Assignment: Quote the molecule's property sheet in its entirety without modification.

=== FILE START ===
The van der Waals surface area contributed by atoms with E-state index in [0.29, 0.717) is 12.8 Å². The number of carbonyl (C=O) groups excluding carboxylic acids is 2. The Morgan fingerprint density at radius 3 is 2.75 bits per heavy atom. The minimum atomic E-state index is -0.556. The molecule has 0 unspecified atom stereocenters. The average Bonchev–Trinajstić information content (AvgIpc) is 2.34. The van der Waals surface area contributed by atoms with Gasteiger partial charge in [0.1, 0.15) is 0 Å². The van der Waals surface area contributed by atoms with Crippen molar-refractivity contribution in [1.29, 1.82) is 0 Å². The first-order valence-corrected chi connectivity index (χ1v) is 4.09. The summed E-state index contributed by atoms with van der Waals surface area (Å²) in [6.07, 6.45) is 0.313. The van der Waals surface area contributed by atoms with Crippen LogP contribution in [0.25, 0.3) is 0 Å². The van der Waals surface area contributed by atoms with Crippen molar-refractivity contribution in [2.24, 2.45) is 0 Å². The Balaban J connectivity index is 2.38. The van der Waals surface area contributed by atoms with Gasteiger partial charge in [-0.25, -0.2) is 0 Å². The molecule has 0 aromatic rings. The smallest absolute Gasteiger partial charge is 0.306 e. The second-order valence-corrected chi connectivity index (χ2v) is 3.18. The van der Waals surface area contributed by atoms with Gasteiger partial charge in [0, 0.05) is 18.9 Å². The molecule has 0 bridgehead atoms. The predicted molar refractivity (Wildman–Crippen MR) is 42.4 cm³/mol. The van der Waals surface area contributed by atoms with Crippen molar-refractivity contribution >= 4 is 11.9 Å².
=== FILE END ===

The van der Waals surface area contributed by atoms with E-state index in [0.29, 0.717) is 12.8 Å². The number of carbonyl (C=O) groups excluding carboxylic acids is 2. The Morgan fingerprint density at radius 3 is 2.75 bits per heavy atom. The minimum atomic E-state index is -0.556. The molecule has 0 unspecified atom stereocenters. The average Bonchev–Trinajstić information content (AvgIpc) is 2.34. The van der Waals surface area contributed by atoms with Gasteiger partial charge in [0.1, 0.15) is 0 Å². The van der Waals surface area contributed by atoms with Crippen molar-refractivity contribution in [1.29, 1.82) is 0 Å². The first-order valence-corrected chi connectivity index (χ1v) is 4.09. The summed E-state index contributed by atoms with van der Waals surface area (Å²) in [6.07, 6.45) is 0.313. The van der Waals surface area contributed by atoms with Crippen LogP contribution in [0.25, 0.3) is 0 Å². The van der Waals surface area contributed by atoms with Crippen molar-refractivity contribution in [2.24, 2.45) is 0 Å². The Balaban J connectivity index is 2.38. The van der Waals surface area contributed by atoms with Gasteiger partial charge in [-0.25, -0.2) is 0 Å². The molecule has 0 aromatic rings. The smallest absolute Gasteiger partial charge is 0.306 e. The second-order valence-corrected chi connectivity index (χ2v) is 3.18. The van der Waals surface area contributed by atoms with Gasteiger partial charge in [0, 0.05) is 18.9 Å². The molecule has 0 bridgehead atoms. The predicted molar refractivity (Wildman–Crippen MR) is 42.4 cm³/mol. The van der Waals surface area contributed by atoms with Crippen molar-refractivity contribution >= 4 is 11.9 Å².